One week from today, on 16th June 2016, Disney’s newest Theme Park and Resort – their sixth internationally – will open in Shanghai, on mainland China, with tickets for the opening day festivities well and truly sold out.
When it opens, the Shanghai Disney Resort will include two themed hotels, Disneyland Hotel and their first ever Toy Story Hotel, as well as Disneytown, a shopping, dining and entertainment district comparable to Downtown Disney in Anaheim or the newly branded Disney Springs in Orlando. The district will feature the Walt Disney Grand Theatre, which will house the debut Mandarin production of the Broadway hit The Lion King.
The Disney grounds will also include 500,000 square meters of gardens open to the public, with a “glittering lake” and walking parks, as part of Wishing Star Park. But of course the main attraction will be the theme park – Shanghai Disneyland – which will feature six themed areas: Adventure Isle (their version of Adventureland), Gardens of Imagination, Mickey Avenue (their version of Main Street U.S.A.), Tomorrowland, Treasure Cove (the first ever pirate-themed land at a Disney Park) and Fantasyland, with the Enchanted Storybook Castle as its centrepiece; the largest and most interactive of any of the Disney Parks castles, as well as the first to incorporate “all Disney Princesses”. The park will also feature the longest parade route at any Disney park.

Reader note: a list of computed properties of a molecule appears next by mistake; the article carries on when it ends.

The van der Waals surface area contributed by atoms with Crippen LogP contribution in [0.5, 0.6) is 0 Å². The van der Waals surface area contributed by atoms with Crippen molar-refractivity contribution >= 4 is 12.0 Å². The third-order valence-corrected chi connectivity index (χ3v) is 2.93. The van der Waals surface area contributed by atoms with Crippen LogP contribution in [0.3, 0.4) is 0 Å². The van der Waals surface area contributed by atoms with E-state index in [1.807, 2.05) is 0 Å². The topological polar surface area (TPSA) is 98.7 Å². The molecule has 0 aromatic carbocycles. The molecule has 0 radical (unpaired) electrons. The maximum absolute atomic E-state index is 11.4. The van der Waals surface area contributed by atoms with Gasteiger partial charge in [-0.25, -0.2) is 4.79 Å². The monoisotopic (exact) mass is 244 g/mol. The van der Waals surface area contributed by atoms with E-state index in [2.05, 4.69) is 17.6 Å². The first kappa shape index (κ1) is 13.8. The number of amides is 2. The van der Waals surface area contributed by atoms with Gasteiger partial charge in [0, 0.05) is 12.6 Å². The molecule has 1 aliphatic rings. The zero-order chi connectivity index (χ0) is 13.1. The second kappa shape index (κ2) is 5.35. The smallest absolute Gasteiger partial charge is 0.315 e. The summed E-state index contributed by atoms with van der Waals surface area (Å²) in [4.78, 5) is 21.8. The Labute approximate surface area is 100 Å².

The park is Disney’s fourth in Asia, following their two parks in Tokyo (Disneyland in 1983 and DisneySea in 2001) and their most recent venture, Hong Kong Disneyland, which opened in 2005. It promises to be the most technologically advanced Disney park in operation, with rides like the TRON Lightcycle Power Run (concept art pictured below) among their most anticipated additions, debuting exclusive to the park.
Other rides exclusive to the park include Voyage to the Crystal Grotto – a water ride in Fantasyland that incorporates the Enchanted Storybook Castle – as well as a river rapids ride Roaring Rapids as the centrepiece of Adventure Isle. Meanwhile, the Shanghai exclusive “Gardens of Imagination” area will – alongside housing iconic rides like Dumbo the Flying Elephant – feature Chinese gardens with Disney characters representing the 12 animals of the Chinese zodiac. This is just one of the many features of the park set to reflect local culture, with 70% of the food and drink on site to also be local Chinese cuisine.
Building for the park began in 2011 and though it was met with delays and ended up being over budget, Shanghai will open as the cheapest Disney Park in the world. One-Day tickets start at CN¥ 370 (AUD$75) for adults and CN¥ 280 (AUD$57) for children/elderly, which places it 20% cheaper than its Hong Kong destination. However, it will also be the first Disney Park trial tiered pricing, which has been popular amongst Universal Studios Parks – increasing the price to CN¥ 499 (AUD$100) for Adults and CN¥ 375 (AUD $77) for children/elderly for its more popular periods, including public holidays, the Summer period and its opening two weeks.
A new 9.2 kilometer Metro line will connect visitors to the parks, and rumour has it that as many as two additional parks will be added to the site in future years – similar to the sort of expansion seen at Walt Disney World in Orlando.
For more details on the park, head to their official website.